Chris Coleman believes it would take heavy investment for Fulham to reach the next level and please impatient fans who want the club challenging in the top half of the Barclays Premiership.

The Cottagers are five points from 10th and five from the bottom three – and although Coleman is confident of avoiding a relegation scrap, survival is not enough for some supporters.

The Welshman said: “Our problem is that we’ve been in the Premiership for six years and if we are not in mid-table then there must be a problem.

“Why should we be mid-table, though? There are 10 bigger clubs than us in the league with bigger spending power.

“It doesn’t mean we can’t strive towards the top 10, that’s what we want to do.”

He added: “There’s pressure across the board, to win things or to stay in the league. I do think sometimes people have the wrong perception of certain clubs.

“We haven’t a divine right to be in there unless we throw some serious money at it, then you have a chance.”

Coleman believes a sustained challenge in the top half would require around £20million to spend on players.

Although he is unlikely to be given a war chest to bolster his squad, Coleman admits there will be changes at the club this summer.

“If you want to be serious about doing it for two or three years, real good younger players cost money,” he added.

“Any manager would like to say ‘this is what we’ve got, this is where we have to improve, and this is how much it would take for me to do it’.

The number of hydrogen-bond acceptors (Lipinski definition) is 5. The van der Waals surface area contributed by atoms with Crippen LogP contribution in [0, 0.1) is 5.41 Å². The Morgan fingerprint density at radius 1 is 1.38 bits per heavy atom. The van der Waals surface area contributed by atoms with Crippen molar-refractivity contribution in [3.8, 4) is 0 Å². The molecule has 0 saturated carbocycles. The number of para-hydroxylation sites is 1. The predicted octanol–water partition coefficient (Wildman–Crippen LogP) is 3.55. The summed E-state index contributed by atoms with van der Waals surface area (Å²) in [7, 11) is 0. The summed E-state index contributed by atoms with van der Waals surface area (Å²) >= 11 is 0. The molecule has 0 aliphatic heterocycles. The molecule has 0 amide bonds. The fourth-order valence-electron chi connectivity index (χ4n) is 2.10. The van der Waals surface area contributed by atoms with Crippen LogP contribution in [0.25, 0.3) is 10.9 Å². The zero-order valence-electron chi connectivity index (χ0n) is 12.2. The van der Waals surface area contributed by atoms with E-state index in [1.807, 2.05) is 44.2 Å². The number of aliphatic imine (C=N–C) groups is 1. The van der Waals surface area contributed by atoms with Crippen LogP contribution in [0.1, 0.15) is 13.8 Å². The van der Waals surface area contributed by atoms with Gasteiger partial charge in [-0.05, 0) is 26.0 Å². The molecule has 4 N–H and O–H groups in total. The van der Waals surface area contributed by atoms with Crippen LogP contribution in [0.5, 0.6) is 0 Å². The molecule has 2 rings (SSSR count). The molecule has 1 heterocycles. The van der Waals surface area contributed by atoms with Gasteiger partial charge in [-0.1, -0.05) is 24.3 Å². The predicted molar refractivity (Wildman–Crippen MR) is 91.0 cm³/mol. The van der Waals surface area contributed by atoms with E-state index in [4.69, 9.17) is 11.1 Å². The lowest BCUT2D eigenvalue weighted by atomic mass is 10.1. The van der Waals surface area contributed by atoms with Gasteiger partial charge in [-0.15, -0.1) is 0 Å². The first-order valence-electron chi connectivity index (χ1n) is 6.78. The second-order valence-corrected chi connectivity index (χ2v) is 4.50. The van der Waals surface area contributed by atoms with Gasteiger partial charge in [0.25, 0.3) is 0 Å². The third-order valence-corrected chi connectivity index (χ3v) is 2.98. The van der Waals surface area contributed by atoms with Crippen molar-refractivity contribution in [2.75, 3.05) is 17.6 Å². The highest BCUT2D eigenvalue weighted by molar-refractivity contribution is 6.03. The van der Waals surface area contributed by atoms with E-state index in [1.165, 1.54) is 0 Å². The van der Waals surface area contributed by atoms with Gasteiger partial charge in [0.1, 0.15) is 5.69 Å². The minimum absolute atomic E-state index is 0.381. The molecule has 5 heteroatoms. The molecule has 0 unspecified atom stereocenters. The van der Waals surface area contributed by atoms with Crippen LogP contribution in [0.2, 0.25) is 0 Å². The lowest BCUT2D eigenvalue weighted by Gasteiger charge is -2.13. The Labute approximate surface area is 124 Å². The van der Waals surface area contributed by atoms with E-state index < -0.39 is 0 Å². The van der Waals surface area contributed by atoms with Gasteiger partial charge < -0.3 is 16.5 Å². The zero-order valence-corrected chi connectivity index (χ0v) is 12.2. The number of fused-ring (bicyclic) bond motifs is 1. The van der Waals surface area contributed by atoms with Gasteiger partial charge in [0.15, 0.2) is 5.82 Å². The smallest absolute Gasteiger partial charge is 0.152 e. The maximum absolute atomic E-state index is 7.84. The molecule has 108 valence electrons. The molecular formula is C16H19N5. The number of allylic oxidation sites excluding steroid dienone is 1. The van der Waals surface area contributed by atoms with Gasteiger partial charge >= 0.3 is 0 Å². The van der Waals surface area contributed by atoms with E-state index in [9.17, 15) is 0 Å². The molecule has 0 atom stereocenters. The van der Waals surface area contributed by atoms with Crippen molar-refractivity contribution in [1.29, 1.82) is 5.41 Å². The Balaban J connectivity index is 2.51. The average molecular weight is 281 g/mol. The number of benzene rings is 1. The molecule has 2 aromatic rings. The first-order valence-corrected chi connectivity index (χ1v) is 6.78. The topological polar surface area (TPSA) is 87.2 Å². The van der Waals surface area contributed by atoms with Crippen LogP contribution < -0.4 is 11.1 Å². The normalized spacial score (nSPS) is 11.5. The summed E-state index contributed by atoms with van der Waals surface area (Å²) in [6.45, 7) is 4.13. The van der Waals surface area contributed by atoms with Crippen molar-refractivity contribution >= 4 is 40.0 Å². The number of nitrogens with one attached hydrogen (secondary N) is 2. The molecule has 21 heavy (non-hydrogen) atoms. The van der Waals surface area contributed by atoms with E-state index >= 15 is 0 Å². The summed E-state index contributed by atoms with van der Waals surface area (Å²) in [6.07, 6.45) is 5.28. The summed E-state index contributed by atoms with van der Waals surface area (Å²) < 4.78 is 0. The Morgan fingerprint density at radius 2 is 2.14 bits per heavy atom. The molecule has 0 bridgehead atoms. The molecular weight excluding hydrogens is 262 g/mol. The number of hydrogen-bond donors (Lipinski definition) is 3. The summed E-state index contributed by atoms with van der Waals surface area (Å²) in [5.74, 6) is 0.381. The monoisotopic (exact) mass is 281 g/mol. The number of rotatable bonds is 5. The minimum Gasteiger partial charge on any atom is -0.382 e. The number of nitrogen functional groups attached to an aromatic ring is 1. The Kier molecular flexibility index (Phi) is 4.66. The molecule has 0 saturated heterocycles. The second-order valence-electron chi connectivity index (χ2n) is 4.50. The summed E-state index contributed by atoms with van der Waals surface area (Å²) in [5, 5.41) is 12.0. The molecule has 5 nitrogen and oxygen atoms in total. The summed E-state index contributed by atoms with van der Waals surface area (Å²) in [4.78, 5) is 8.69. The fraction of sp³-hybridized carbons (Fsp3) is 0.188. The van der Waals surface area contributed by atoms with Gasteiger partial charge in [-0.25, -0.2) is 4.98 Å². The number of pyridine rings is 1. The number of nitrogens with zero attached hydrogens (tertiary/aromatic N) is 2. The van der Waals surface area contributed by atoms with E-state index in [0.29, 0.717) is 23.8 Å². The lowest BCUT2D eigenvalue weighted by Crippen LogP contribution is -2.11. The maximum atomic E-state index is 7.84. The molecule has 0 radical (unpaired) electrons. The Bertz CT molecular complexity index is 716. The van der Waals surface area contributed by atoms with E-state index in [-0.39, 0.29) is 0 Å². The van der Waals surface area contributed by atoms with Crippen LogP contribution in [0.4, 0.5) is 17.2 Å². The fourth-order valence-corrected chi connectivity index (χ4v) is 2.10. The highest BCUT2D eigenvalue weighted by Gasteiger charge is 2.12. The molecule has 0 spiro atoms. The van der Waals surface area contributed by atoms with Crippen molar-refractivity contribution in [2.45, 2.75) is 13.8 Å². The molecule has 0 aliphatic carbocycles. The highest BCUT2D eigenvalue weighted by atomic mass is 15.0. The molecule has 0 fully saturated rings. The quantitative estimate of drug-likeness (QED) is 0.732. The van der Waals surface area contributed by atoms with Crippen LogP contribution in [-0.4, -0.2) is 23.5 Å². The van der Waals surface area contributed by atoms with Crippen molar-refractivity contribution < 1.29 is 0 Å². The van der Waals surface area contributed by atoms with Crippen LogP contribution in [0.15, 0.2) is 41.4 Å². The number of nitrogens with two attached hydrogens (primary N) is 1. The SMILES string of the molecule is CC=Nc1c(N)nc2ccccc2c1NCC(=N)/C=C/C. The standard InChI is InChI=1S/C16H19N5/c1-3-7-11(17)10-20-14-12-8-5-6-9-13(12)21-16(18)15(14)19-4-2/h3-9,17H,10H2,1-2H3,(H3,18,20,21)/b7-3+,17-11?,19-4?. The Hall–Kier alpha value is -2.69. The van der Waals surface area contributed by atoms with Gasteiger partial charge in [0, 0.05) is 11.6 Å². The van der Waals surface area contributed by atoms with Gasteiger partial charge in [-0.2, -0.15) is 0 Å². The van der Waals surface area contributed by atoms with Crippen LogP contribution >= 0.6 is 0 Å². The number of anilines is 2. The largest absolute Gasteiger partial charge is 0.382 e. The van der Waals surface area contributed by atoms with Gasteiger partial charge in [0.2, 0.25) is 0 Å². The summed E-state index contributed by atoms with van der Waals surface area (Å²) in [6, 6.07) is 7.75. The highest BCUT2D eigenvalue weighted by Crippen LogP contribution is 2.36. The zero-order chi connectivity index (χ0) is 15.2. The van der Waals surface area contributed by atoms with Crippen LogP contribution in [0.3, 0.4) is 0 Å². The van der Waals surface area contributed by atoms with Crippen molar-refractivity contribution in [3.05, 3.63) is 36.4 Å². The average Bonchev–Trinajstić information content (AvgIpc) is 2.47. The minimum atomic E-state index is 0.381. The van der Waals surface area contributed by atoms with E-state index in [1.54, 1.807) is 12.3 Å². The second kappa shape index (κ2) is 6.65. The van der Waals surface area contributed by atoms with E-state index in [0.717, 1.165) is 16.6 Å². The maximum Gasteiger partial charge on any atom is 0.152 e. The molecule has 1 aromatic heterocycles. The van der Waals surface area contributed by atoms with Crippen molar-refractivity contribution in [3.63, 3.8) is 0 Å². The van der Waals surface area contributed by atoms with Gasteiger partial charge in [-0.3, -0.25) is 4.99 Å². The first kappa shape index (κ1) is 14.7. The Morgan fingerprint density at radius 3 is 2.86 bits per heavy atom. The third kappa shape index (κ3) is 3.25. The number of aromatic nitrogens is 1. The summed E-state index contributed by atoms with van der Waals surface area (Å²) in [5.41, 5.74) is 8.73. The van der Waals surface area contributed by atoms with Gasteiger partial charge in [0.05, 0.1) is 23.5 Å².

“I knew it wasn’t going to be the case. It’s been hard but it’s been a fantastic experience.”

The Fulham boss stressed the difference between a sustained challenge and throwing everything into just one campaign.

Everton, who Fulham travel to on Friday, earned a Champions League qualifying spot two years ago but struggled in the following season.

“It’s about the season after. Look at West Ham and Wigan this season,” Coleman added.

The pressure to bring success has led to a tendency for managers to get criticised very quickly when results suffer, as Coleman and Everton boss David Moyes have found out recently.

“I spoke to David Moyes a few weeks back and unbelievably he was getting pelted up at Everton when he went with a formation and they lost to Tottenham. They’re pushing for sixth in the league,” Coleman added.

“He said that people get bored. When he arrived the job was to keep them in the league. They finished really high and everyone is raising the bar. If they’re not top five now there’s a few disgruntled supporters.

“The same is with us. Okay, we’ve not done better than ninth in my first season but everything has improved.

“Supporters look at it and want to take it to the next level. They may look at me and ask if I am going to take them to the next level. Maybe some don’t think I am.”

Coleman was jeered for taking Brian McBride off against Portsmouth last week but he has conviction in his decisions, even if supporters have grown tired of him after four years.

“I’m not a big-head or a bragger, but I know what we’ve achieved here. I’m proud and am not afraid to talk about it,” he added.

“But when you’re at somewhere for a long time, people get bored. Not myself, but the same face for 10 years is a long time.”

Coleman also insists he is unaffected by a midweek newspaper story into his private life.